Screen Printing With Cricut

Hi friends! I’m sharing the easiest way to screen print your own shirts and decor with your Cricut! This video is sponsored by Cricut #cricutmade Scroll down to see the full video tutorial.

I’ve shared a ton of Cricut projects over the years on my channel, but one thing I’ve never done (until recently) was screen print using stencils made from my Cricut. I recently bought a kit on Amazon on a whim, and tried it out to create some screen printed tote bags for my sister-in-law’s bachelorette party and I was hooked! It’s so much easier than I even thought it would be, so I’m very excited to be sharing a step-by-step screen printing tutorial with you today!

I’ve found tips, tricks, and great Cricut hacks to make your own personalized apparel and decor affordably and quickly! I made all three of these sweatshirts for under $15/each – SO MUCH LESS than what you would pay to buy them. Let’s get crafting!

Disclaimer: This post contains affiliate links. This means I may earn a commission should you choose to sign up for a program or make a purchase using my link. I won’t ever share a link for a product/service I haven’t tried myself. Read my full disclosure policy here.

Cut files:

These are the cut files that I am going to use but literally any can be used with this same method. All of the ones that I am using are single layer as that is simpler when screen printing.

Screen Printing Method #1 – Reverse Vinyl

Start by loading the adhesive vinyl onto the cutting mat like you normally would, with the colored side facing up. Use the vinyl setting on your Cricut or applicable Silhouette setting.

*TIP: Try to place your design in the middle of the vinyl sheet before cutting. This will give you space around the design when screen printing, to avoid getting ink on your shirt outside the design.

Be sure to MIRROR YOUR DESIGN. This is key, and not the way you would usually cut adhesive vinyl. But you will be putting the vinyl on the underside of the screen (which you sill see in a bit) so you need the design reversed.

After you cut your design and unload it from the machine, you will weed it. This step is different from your normal vinyl projects as well. You need to weed out the actual design, not what’s around it.

Think of it this way… you need to weed out all the places where you want to see the ink on the shirt. That will leave you with the design seen in white like the picture above.

Now lay a piece of transfer paper over the whole sheet and remove the white backing from the vinyl.

Then place the vinyl design on the underside of the screen printing frame and remove the transfer paper.

*TIP: If you pull it off carefully, you can reuse the transfer paper. I’ve used the same one for several projects like this.

Turn the screen over so the design lays flat on the shirt. And now you will be able to see the true design face up.

Pour a line of screen printing ink along the bottom, top, or side of your design (wherever you have the most room), then use a squeegee to spread the ink across your design. Be careful not to go outside the vinyl to avoid getting ink on your shirt where you don’t want it.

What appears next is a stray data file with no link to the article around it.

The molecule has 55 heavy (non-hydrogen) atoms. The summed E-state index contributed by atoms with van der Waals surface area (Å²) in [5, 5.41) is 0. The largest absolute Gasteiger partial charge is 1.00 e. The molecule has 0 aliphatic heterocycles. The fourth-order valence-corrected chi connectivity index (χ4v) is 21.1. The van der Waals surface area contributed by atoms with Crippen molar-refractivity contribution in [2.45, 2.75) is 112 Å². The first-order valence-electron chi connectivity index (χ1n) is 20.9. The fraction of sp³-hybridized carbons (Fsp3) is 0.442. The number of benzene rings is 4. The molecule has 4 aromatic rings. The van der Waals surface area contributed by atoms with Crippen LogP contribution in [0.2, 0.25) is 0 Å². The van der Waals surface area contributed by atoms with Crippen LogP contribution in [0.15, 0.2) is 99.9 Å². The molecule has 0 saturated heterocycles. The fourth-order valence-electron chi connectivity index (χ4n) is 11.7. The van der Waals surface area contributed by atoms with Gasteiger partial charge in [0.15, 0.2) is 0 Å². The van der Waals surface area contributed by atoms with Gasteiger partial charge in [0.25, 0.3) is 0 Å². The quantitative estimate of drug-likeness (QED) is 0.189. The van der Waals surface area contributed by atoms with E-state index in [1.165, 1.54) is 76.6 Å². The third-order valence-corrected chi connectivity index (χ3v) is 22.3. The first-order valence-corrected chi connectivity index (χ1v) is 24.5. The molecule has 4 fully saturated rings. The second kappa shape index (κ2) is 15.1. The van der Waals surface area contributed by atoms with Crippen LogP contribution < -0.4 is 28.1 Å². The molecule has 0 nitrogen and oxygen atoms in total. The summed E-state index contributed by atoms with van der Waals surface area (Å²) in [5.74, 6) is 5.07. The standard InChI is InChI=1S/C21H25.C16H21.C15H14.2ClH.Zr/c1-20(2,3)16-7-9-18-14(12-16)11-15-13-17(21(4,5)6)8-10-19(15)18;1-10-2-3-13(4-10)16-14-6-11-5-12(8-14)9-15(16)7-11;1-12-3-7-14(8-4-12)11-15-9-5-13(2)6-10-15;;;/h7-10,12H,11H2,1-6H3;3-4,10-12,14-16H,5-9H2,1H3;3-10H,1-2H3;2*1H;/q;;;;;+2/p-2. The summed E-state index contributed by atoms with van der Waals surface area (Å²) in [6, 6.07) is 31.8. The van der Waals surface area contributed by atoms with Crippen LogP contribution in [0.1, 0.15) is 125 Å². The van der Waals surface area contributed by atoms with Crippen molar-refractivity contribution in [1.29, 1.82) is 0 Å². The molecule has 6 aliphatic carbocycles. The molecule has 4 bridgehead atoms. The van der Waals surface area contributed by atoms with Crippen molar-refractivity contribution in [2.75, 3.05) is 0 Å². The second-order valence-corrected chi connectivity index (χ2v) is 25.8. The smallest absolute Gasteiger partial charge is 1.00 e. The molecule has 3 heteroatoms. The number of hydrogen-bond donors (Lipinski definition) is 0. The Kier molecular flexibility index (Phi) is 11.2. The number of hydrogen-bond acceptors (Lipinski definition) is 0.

*TIP: A little ink goes a long way. Start with a small amount and apply more if needed. And put the excess ink back in the jar, it will last you through several projects.

*TIP: You need to apply somewhat strong pressure when filling in your design with ink. If your touch is too light, you won’t get enough ink through the screen and onto your fabric.

*TIP: Make sure the ink is distributed across the whole design equally or you will see variations in the ink in the final design where it is thicker in some places and thinner in other places.

Carefully pull off the screen print frame and let it dry for a while. I let mine dry for several hours or a whole day.

*TIP: Make sure you have the design covered with ink the way you want it before you pull up your screen. If you try to put your screen back down for a second application of ink, it won’t match up exactly, making your final design look a little funky.

Once it’s fully dry you need to heat the ink to set it into the fabric. I press my shirts on my heat press for about 20 seconds at 250-300 degrees.

*TIP: You may want to place an extra teflon sheet or a towel inside your shirt while pressing. The screen printing ink bled through the back of one of my shirts during heat pressing. This did not happen on another shirt, so it may depend on the type of material. But better safe than sorry!

Rinse your screen soon after finishing your project, unless you plan to use the same design on multiple shirts. (Which you can do, as seen a little later in this post.) You should be able to rinse it clear with just water, but sometimes soap is needed to get some stubborn ink off.

Using reverse vinyl is by far my favorite way to screen print. It avoids pulling up small pieces of the design, as you will see is a danger with one of the other methods below. And this method would be best for intricate designs with lots of small pieces.

But if you struggle with the reverse method or you’re doing a super simple design, you can do the top vinyl method.

Supplies needed:

Screen Printing With Cricut


What kind of vinyl do you use for screen printing?

Cricut screen print is just another thing you can do with your Cricut machine. That is right! You can do screen printing with your Cricut and vinyl.

Can vinyl be screen printed?

You’ll continue to design and cut your vinyl with your vinyl cutter (like the Silhouette Cameo, Cricut Maker or Cricut Explore Air 2.) but you use Oracal 651 outdoor vinyl instead of HTV. The adhesive vinyl sticks to your screen.

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